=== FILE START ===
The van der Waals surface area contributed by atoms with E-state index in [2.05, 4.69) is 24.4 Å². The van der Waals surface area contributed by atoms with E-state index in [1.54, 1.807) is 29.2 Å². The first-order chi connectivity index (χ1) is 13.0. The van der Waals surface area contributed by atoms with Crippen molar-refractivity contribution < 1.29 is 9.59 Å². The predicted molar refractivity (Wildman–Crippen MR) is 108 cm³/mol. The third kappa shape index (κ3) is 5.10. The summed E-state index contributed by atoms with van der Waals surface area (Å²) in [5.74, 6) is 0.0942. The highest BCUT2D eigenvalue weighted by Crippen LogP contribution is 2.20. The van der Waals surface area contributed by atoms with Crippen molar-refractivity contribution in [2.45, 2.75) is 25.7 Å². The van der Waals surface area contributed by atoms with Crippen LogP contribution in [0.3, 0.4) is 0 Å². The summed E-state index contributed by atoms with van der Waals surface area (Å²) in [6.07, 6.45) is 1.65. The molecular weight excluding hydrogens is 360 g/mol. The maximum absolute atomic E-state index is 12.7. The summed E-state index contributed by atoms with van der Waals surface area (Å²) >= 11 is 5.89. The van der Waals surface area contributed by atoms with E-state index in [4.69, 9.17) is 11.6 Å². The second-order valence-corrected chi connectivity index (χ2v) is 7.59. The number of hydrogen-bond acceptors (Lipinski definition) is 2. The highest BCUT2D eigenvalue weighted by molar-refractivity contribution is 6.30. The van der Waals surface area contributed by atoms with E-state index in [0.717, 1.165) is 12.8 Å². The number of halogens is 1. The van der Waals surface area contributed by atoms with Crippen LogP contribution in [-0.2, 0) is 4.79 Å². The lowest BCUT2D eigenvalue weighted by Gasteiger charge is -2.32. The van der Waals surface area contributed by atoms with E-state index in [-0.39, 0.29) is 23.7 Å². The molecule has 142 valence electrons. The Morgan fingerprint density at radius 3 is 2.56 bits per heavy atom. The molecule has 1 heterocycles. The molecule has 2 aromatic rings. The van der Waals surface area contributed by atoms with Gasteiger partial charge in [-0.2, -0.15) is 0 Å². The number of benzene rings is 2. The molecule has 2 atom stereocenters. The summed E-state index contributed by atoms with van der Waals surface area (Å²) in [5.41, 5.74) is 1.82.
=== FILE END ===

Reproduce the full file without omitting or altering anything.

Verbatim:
The van der Waals surface area contributed by atoms with E-state index in [2.05, 4.69) is 24.4 Å². The van der Waals surface area contributed by atoms with E-state index in [1.54, 1.807) is 29.2 Å². The first-order chi connectivity index (χ1) is 13.0. The van der Waals surface area contributed by atoms with Crippen molar-refractivity contribution < 1.29 is 9.59 Å². The predicted molar refractivity (Wildman–Crippen MR) is 108 cm³/mol. The third kappa shape index (κ3) is 5.10. The summed E-state index contributed by atoms with van der Waals surface area (Å²) in [5.74, 6) is 0.0942. The highest BCUT2D eigenvalue weighted by Crippen LogP contribution is 2.20. The van der Waals surface area contributed by atoms with Crippen molar-refractivity contribution in [2.45, 2.75) is 25.7 Å². The van der Waals surface area contributed by atoms with Crippen LogP contribution in [0.3, 0.4) is 0 Å². The summed E-state index contributed by atoms with van der Waals surface area (Å²) in [6.07, 6.45) is 1.65. The molecular weight excluding hydrogens is 360 g/mol. The maximum absolute atomic E-state index is 12.7. The summed E-state index contributed by atoms with van der Waals surface area (Å²) >= 11 is 5.89. The van der Waals surface area contributed by atoms with E-state index in [4.69, 9.17) is 11.6 Å². The second-order valence-corrected chi connectivity index (χ2v) is 7.59. The number of hydrogen-bond acceptors (Lipinski definition) is 2. The highest BCUT2D eigenvalue weighted by molar-refractivity contribution is 6.30. The van der Waals surface area contributed by atoms with E-state index in [0.717, 1.165) is 12.8 Å². The number of halogens is 1. The van der Waals surface area contributed by atoms with Crippen LogP contribution in [-0.2, 0) is 4.79 Å². The lowest BCUT2D eigenvalue weighted by Gasteiger charge is -2.32. The van der Waals surface area contributed by atoms with E-state index in [-0.39, 0.29) is 23.7 Å². The molecule has 142 valence electrons. The Morgan fingerprint density at radius 3 is 2.56 bits per heavy atom. The molecule has 1 heterocycles. The molecule has 2 aromatic rings. The van der Waals surface area contributed by atoms with Gasteiger partial charge in [-0.2, -0.15) is 0 Å². The number of benzene rings is 2. The molecule has 2 atom stereocenters. The summed E-state index contributed by atoms with van der Waals surface area (Å²) in [5.41, 5.74) is 1.82.